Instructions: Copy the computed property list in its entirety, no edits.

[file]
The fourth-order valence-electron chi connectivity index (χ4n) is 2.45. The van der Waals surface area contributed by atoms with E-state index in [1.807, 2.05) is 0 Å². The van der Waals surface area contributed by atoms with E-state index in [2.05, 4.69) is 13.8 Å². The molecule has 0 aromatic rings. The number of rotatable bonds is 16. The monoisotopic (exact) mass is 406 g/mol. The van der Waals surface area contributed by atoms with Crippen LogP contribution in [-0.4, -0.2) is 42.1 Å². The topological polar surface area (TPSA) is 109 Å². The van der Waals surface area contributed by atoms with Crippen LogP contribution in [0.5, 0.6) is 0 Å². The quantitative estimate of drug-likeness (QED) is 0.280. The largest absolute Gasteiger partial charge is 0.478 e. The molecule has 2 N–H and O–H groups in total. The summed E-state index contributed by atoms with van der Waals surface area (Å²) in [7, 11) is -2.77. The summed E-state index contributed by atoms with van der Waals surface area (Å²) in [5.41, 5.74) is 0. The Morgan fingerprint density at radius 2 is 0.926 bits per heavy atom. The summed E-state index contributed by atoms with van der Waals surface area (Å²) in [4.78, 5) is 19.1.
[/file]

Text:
The fourth-order valence-electron chi connectivity index (χ4n) is 2.45. The van der Waals surface area contributed by atoms with E-state index in [1.807, 2.05) is 0 Å². The van der Waals surface area contributed by atoms with E-state index in [2.05, 4.69) is 13.8 Å². The molecule has 0 aromatic rings. The number of rotatable bonds is 16. The monoisotopic (exact) mass is 406 g/mol. The van der Waals surface area contributed by atoms with Crippen LogP contribution in [-0.4, -0.2) is 42.1 Å². The topological polar surface area (TPSA) is 109 Å². The van der Waals surface area contributed by atoms with Crippen LogP contribution in [0.5, 0.6) is 0 Å². The quantitative estimate of drug-likeness (QED) is 0.280. The largest absolute Gasteiger partial charge is 0.478 e. The molecule has 2 N–H and O–H groups in total. The summed E-state index contributed by atoms with van der Waals surface area (Å²) in [7, 11) is -2.77. The summed E-state index contributed by atoms with van der Waals surface area (Å²) in [5.41, 5.74) is 0. The Morgan fingerprint density at radius 2 is 0.926 bits per heavy atom. The summed E-state index contributed by atoms with van der Waals surface area (Å²) in [4.78, 5) is 19.1.